In Louisville, and across Kentucky and neighboring states of Ohio and Indiana, we talk to many borrowers with student loans. Often they have found themselves having trouble with repayment, given the difficulty in finding jobs and, as important, finding jobs that pay enough so they can afford to live and repay the loans.
Many believe that student loans cannot be discharged in bankruptcy, and are practically ready to give up. While many student loans may not be dischargeable in bankruptcy, there are circumstances that may permit a discharge. Even if you cannot obtain an outright discharge for your student loans, filing a Chapter 13 can greatly help your financial situation.
To receive a discharge of your student loan, you need to show 'undue hardship.' This is measured by the three-part Brunner test. This is test was once very difficult to meet, because you need to show that you cannot maintain a 'minimal standard' of living, that your financial situation will not improve for the foreseeable future and that you have made a good faith effort to repay the loan.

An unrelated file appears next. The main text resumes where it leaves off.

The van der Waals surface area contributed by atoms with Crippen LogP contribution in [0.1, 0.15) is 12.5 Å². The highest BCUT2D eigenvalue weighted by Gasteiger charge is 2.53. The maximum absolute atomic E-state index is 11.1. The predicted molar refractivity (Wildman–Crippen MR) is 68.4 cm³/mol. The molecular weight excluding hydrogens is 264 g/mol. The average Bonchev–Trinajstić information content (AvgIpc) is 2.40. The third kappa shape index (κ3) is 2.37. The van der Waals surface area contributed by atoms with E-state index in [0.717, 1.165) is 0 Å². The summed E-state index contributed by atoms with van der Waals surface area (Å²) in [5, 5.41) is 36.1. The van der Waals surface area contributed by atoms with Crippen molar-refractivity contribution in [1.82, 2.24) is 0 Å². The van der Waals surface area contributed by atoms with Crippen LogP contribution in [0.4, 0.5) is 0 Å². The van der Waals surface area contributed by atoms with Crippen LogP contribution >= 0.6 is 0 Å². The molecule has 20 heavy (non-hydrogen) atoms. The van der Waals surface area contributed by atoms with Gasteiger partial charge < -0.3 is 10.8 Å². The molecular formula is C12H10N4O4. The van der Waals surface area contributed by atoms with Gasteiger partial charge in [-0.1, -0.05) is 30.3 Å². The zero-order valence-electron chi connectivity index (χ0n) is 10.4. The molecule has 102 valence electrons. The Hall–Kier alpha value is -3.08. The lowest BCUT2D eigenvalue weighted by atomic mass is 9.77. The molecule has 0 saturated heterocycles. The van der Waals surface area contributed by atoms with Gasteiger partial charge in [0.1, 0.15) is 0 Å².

Sadly, the second factor has become easier to show given the lack of hiring and job growth since the recession. The long-term contraction of the job market may mean you may never be able to obtain a job in your field of training, and if you are saddled with six-figures of debt, your situation may be so dire as to qualify under Brunner for discharge.
Because this can be very factually specific, you need to discuss this issue with a bankruptcy attorney.
Source: Huffington Post, "What Can I Do About My Overwhelming Student Loan Debt?" Steve Rhode, May 14, 2013